Evolutionary Geniuses

By Carl Zimmer | September 22, 2009 6:01 pm

Congratulations to all the Macarthur genius grant winners announced today. Their ranks include two evolutionary biologists.

1. Beth Shapiro, at Penn State, studies ancient DNA to understand extinct critters like mammoths and dodos. I’ve embedded a lecture I saw her give over the summer below. [Update: Sorry, sorry–Penn State, not Penn!]

Another winner is Richard Prum from Yale, who I had fortuitously asked to come talk to my writing class this morning. I had my students interview him for a profile. Voila, instant news hook!

The poor students. They were overwhelmed by the torrent of work Prum described, from the sophisticated optical properties of bird feathers to the origin of birds among the dinosaurs to the deep unity of biology and aesthetics. I’ve embedded the Macarthur’s video of Prum from their 2009 Fellows site, where he talks a bit about his stuff.


Comments (6)

  1. Dave Rintoul

    Rick Prum is a great guy, and absolutely deserving of this award. Congrats!

  2. Richard Prum was interviewed on the SGU recently, it’s an interesting video.

  3. Well, not video, obviously, but it’s generally best if I stop talking.

  4. Ian

    Should ‘genius’ evolutionary biologists be congratulated? Surely they’re living up to expectation – you know, the way evolution made them.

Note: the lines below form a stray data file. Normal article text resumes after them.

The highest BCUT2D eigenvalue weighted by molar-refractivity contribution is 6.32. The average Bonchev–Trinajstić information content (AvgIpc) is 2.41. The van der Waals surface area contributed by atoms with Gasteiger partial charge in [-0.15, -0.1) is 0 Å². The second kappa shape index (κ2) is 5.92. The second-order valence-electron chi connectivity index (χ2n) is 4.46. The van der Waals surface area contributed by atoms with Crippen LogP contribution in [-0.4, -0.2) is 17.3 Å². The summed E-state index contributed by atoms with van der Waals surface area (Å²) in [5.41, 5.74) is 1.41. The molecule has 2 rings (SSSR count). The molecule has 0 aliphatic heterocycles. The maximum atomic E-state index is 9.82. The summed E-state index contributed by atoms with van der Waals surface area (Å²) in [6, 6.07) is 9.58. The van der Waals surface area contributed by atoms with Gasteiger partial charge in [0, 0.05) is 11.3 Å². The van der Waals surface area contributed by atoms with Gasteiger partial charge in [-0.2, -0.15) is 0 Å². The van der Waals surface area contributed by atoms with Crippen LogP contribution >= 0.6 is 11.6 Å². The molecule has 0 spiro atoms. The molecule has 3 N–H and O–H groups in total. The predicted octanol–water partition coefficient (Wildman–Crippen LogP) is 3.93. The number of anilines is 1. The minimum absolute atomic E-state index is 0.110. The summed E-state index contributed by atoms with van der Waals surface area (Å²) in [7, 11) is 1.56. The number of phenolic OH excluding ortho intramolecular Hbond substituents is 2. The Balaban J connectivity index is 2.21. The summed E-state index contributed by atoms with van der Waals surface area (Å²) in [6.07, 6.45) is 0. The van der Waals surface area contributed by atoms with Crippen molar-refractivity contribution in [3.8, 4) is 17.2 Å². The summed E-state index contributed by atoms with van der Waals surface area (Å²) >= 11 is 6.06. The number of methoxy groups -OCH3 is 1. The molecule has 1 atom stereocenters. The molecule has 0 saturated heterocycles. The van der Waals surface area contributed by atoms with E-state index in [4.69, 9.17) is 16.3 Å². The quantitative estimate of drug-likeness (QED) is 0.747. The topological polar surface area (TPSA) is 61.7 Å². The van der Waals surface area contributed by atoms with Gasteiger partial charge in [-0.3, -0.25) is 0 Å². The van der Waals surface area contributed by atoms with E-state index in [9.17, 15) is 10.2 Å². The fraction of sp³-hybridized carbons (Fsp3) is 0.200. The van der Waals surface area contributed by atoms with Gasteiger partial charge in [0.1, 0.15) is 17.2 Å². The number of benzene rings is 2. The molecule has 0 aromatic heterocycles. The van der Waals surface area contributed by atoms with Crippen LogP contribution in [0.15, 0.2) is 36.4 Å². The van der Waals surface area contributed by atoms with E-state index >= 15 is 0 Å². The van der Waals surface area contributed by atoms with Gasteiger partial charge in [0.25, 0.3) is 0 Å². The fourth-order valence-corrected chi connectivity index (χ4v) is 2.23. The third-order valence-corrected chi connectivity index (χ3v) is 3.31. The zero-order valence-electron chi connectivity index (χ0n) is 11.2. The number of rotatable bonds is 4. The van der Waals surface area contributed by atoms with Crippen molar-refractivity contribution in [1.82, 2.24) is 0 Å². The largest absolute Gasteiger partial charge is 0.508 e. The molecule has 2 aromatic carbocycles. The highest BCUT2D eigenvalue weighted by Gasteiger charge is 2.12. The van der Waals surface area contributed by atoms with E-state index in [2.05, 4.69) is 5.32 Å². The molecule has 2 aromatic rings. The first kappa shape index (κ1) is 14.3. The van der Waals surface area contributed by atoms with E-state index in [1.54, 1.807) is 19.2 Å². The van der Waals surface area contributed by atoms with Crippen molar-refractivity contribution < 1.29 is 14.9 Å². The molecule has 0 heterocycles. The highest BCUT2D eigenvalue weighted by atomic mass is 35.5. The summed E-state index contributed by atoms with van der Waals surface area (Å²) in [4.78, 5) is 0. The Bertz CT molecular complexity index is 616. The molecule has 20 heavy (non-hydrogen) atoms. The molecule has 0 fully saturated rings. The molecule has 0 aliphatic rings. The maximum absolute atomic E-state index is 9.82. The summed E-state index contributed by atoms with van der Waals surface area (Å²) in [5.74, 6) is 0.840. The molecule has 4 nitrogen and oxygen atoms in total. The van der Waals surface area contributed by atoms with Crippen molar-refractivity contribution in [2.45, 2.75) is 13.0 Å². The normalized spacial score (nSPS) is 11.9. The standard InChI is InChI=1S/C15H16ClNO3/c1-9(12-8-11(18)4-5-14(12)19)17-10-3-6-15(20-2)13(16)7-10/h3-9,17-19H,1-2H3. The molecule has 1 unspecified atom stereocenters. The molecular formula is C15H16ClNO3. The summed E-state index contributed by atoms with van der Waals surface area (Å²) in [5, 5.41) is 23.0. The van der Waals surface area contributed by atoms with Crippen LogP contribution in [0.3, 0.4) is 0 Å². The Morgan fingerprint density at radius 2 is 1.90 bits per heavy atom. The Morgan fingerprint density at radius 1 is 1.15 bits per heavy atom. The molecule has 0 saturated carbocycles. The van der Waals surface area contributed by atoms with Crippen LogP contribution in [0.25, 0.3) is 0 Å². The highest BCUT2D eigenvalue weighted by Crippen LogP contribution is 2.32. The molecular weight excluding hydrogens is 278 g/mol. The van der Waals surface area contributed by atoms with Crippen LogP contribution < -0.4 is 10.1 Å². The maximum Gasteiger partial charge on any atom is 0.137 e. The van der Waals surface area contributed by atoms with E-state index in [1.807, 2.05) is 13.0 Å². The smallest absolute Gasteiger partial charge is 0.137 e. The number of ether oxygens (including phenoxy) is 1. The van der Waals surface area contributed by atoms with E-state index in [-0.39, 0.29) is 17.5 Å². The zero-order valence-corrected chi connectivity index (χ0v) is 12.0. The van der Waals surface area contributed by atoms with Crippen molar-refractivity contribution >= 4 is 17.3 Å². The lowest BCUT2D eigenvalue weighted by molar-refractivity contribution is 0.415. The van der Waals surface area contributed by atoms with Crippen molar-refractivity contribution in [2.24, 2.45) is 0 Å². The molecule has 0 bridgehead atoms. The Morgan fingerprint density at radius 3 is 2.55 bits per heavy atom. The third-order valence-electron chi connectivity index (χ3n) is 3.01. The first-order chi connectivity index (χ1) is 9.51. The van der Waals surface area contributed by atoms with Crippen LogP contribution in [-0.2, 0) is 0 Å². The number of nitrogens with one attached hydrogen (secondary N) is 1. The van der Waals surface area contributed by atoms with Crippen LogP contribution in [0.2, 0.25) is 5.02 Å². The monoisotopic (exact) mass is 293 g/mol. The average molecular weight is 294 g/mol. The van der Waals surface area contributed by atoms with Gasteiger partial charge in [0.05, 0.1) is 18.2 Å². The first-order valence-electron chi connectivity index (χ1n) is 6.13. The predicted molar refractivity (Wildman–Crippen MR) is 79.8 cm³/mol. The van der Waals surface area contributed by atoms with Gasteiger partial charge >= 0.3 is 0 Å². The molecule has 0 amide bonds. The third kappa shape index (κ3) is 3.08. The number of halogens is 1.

5. PSU

    Glad Carl is giving props to the evo geniuses. But Beth Shapiro is a Nittany Lion, not a Quaker. She’s at Penn State, not Penn.

    We are…

  6. Jo

    Richard Prum’s work has absolutely fascinated me — that his research will allow us to determine the actual colours and patterns of ancient birds and dinosaurs, and even properties like iridescence — how very cool! Well deserved.


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The Loom

A blog about life, past and future. Written by DISCOVER contributing editor and columnist Carl Zimmer.

About Carl Zimmer

Carl Zimmer writes about science regularly for The New York Times and magazines such as DISCOVER, which also hosts his blog, The LoomHe is the author of 12 books, the most recent of which is Science Ink: Tattoos of the Science Obsessed.


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